This is a very different book in the Konrad Sejer series, as Sejer is only on the scene for a few short segments, although he becomes a looming threat to the central character as the story progresses. I did not like Charlo Torp from the beginning of this book. He is whiney, full of self-pity, and very self-absorbed. But he does love his daughter, 16 year old Julie, and wants to try to make up for his gambling that costs the family their security, and his abuses of alcohol. Of course, his strateg ...more
May 11, 2020 rated it it was ok  ·  review of another edition
This is the first Fossum I didn't much care for. Not that it was a bad character study, but I didn't like the character AND didn't come to empathize more with him by understanding him better - unusual for Fossum who can usually bring that about for me. ...more
May 12, 2021 rated it liked it  ·  review of another edition
I was hoping I’d like this as much as I liked her other books, but I didn’t. I didn’t care about any of the characters. There wasn’t much of the detective Sever. Also, it wrapped up quickly, and then a long letter. It was okay. Just, okay.
I have enjoyed the 5 or 6 (I've lost track) of the Inspector Sejer books. Fossum gives us a series of books, well written and with enough humanity and humility in Sejer to make them both realistic and interesting. This book, however was a departure from her usual format; it was written almost exclusively from the viewpoint of the perpetrator - not a spoiler, you're told that on the flyleaf.

I have to say it's well written but it just didn't do it for me. I slogged through this book. I was so tir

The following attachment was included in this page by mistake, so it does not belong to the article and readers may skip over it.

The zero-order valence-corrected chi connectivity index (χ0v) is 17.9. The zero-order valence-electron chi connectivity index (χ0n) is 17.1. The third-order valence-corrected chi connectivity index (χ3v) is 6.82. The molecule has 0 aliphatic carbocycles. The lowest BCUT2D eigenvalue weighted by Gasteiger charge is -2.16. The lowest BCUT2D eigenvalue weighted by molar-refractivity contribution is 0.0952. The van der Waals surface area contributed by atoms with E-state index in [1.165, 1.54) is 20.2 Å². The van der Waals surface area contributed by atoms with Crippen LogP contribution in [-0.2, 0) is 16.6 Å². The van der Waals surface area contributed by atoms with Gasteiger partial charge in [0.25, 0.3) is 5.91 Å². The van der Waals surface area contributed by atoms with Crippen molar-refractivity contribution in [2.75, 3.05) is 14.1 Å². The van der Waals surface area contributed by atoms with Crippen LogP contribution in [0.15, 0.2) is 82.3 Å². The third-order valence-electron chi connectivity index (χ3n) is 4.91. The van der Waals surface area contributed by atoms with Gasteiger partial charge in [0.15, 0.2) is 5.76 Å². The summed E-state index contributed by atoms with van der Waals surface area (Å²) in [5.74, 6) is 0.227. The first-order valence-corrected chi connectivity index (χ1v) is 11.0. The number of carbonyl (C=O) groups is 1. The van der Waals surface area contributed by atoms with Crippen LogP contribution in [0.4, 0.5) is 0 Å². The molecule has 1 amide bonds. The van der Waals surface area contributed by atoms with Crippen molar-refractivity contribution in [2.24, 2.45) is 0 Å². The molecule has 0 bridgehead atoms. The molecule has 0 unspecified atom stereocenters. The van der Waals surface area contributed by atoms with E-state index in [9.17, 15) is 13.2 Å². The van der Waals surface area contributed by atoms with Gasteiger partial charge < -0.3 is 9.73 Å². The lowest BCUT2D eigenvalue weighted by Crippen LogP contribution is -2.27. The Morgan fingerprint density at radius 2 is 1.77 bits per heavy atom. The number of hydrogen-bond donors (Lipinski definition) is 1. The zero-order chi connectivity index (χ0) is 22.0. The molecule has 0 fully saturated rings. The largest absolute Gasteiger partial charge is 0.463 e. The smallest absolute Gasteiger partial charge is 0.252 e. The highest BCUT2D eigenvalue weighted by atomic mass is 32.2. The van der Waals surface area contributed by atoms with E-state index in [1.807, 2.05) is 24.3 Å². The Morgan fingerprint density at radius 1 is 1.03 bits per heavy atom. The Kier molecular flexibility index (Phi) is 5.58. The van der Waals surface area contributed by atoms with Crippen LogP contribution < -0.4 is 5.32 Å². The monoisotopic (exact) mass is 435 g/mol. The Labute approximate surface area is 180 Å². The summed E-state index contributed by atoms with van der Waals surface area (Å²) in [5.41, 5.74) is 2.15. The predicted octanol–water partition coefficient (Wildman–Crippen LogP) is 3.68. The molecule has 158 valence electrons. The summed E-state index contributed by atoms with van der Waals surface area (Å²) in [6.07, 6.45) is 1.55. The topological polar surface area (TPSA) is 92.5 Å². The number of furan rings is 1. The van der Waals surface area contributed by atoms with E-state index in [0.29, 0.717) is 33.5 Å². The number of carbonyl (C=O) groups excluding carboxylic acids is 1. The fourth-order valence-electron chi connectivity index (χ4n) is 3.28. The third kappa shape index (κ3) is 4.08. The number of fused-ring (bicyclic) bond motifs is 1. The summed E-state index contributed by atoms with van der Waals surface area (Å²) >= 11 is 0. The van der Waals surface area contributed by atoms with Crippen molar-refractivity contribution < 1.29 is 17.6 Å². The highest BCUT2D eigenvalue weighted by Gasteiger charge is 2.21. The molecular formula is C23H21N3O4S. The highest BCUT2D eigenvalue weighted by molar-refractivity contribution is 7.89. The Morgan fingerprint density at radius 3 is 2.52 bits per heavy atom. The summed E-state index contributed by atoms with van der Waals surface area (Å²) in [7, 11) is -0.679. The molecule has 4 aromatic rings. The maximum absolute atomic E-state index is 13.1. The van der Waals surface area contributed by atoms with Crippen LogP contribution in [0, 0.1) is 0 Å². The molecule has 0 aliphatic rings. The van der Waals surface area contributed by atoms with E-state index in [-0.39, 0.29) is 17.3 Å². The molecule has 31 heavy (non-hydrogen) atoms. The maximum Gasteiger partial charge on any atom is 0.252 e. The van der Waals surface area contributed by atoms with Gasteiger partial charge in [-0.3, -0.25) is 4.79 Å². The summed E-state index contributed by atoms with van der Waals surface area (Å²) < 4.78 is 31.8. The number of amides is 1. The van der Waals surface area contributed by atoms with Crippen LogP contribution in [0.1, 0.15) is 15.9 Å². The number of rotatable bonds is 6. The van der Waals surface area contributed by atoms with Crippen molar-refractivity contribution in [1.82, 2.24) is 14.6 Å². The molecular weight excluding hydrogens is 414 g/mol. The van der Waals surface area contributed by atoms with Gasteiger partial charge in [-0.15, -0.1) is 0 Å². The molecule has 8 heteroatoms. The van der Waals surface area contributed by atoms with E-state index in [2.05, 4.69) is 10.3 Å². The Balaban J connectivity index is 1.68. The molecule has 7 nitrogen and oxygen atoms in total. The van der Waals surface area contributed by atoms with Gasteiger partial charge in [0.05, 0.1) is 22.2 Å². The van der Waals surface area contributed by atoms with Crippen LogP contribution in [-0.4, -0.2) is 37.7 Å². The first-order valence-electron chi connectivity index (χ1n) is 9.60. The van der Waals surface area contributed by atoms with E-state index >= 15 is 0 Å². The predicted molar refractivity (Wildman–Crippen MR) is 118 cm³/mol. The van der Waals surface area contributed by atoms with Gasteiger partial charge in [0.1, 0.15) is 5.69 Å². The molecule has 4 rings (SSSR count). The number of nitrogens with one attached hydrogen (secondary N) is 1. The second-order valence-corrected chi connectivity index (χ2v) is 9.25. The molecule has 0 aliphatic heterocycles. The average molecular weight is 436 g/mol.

Cleopatra  Pullen
Charlo Olav Torp is in debt, actively hunted by his creditors to pay back the money he owes. Following the death of his wife Inga Lill he has become estranged from his teenage daughter Julie, their only contact reduced to long letters from father to daughter, one of which sets the tone for this novel.

So Charlo comes up with a plan to solve his biggest problems; pay off his debts and to persuade Julie that he is a changed man now that he has stopped gambling which is why on 7 November he is out i
Maxine (Booklover Catlady)
I was provided and ARC of this book via the publisher and NetGalley in return for an honest review, thank you to Random House for this copy

Gripping, clever and intelligent writing. This novel is by far one of the best books I have read in 2014 (and I have read a lot), it's incredibly unique and I really don't think all writers could pull it off the way Karin Fossum has. No wonder she's the "Queen of Norwegian crime fiction"

I did not realise this book was part of a series of crime novels, and unl
Nov 17, 2014 rated it it was amazing  ·  review of another edition
The Murder Of Harriet Krohn
Karin Fossum

Key characters...

Well...Harriet...poor Harriet...but she doesn't last long...poor thing. And the narrator...Charlo...and Inspector Sejer...and Charlo's daughter...Julie and her illegally purchased horse and Inspector Sejer's dog...Frank!


Honestly? I am not clear on this...a small town in was unpronounceable. It was where Harriet lived.

Simply put...what's going down...

So...this was a fabulous easy fun book to read...well fun except f
Carol Balawyder
Nov 12, 2015 rated it really liked it  ·  review of another edition